Let’s assume, just for a moment, we ARE the difficult people. You and me.
I don’t know about you, but I’m pretty sure I can be difficult at times.
So think about “How is it or when is it I contribute to the ‘difficult people’ problem?”
How does my behavior trigger or reinforce this behavior in someone else?
What can I do differently to diffuse this relationship?
There’s a “Difficult People Tips Newsletter”
It’s from Glasgow, Scotland so be ready for spellings such as organisation and behaviour. And words such as whilst (which I think is pretty charming, actually). You’ll get his humor, this from issue No. 1, Exploring your Options: “You might be offered another job or have a major win on the lottery. You get my drift – These are long shots, subject to the Fates.” Another, “Be a little wary of being used as a cannon ball for someone else’s agenda.” The author Steve Quinn suggests we work to control our “behaviour”. By issue 3, which was five weeks after issue 1, he’s on “a fun look” at the 10 bosses from hell. Issue 2 is The Assertiveness Grid.
The tips are focused most often with the boss as the difficult person, but I don’t have a problem adjusting his tips to be other people. The Web site is http://www.difficultpeopletips.com/. Sign up for the free newsletter in the column on the left. Quinn’s credentials are quite interesting; it’s a link below the newsletter sign up.
This is a column on Ophra.com which gives four ways to deal with energy vampires such as the sob sister, the charmer, the blamer and the drama queen. http://www2.oprah.com/spiritself/lybl/control/ss_lybl_control_13.jhtml
A coworker sent me the Ophra link. Feel free to send me topics or links you think relate to civility in the workplace. I may not use them right away, but eventually suggestions seem to fit.
“We deem those happy who from the experience of life have learnt to bear its ills without being overcome by them.”
--Carl Jung, Swiss psychiatrist and founder of analytical psychology (1875–1961)
Have you heard coworkers talking about book clubs? Book clubs are a good thing because you read books you probably wouldn’t have selected. Instead of dwelling on the difficult people around you, try a book. (Find different difficult people.) Here’s one my book club read last year that is still on the bestseller nonfiction paperback list:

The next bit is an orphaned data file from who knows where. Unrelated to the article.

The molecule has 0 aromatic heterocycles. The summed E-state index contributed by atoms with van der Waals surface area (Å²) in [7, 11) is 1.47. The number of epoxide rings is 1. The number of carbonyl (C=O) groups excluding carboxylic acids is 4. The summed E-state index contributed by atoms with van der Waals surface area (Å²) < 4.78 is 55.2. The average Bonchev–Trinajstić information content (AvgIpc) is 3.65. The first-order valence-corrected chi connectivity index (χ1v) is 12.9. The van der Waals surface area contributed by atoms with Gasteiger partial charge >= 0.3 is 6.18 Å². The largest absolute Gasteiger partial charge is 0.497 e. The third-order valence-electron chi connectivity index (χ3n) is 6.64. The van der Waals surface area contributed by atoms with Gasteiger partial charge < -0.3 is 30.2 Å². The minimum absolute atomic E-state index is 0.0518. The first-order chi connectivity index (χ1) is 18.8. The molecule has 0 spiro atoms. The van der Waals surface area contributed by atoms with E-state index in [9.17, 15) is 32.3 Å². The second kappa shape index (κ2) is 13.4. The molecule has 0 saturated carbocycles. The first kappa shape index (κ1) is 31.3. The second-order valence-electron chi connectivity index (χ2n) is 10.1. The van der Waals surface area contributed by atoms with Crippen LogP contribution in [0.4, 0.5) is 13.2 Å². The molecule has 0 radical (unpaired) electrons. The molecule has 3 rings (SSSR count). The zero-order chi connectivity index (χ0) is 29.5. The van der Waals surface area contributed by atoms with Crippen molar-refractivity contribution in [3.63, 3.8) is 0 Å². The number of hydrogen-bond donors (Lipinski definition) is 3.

Mountains Beyond Mountains, The Quest of Dr. Paul Farmer, a Man Who Would Cure the World
by Tracy Kidder, biography, 336 pages, published 2003
At the heart of this book is a life based on hope and on an understanding of the truth of the Haitian proverb “Beyond mountains there are mountains”: as you solve one problem, another problem presents itself, and so you go on and try to solve that one too. Paul Farmer is a doctor, Harvard professor, renowned infectious-disease specialist and anthropologist. In medical school he found his life’s calling: to diagnose and cure infectious diseases and to bring the lifesaving tools of modern medicine to those who need them most. This book shows how radical change can be fostered in situations that seem insurmountable, and how a meaningful life can be created.
I wrote down these things from that book that impressed me:
AMCs (Areas of Moral Clarity)
Situations, rare in the world, where what ought to be done seems perfectly clear but the doing is always complicated, always difficult.
“People think we’re unrealistic. They don’t know we’re crazy.”
Jim Yong Kim, MD, Partners in Health, Harvard professor
Paul Farmer biography, Division of Social Medicine and Health Inequalities at the Brigham and Women's Hospital, a teaching affiliate of Harvard Medical School
Dealing with difficult people, Nov. 18, 2006
Difficult people....again, Jan. 18, 2007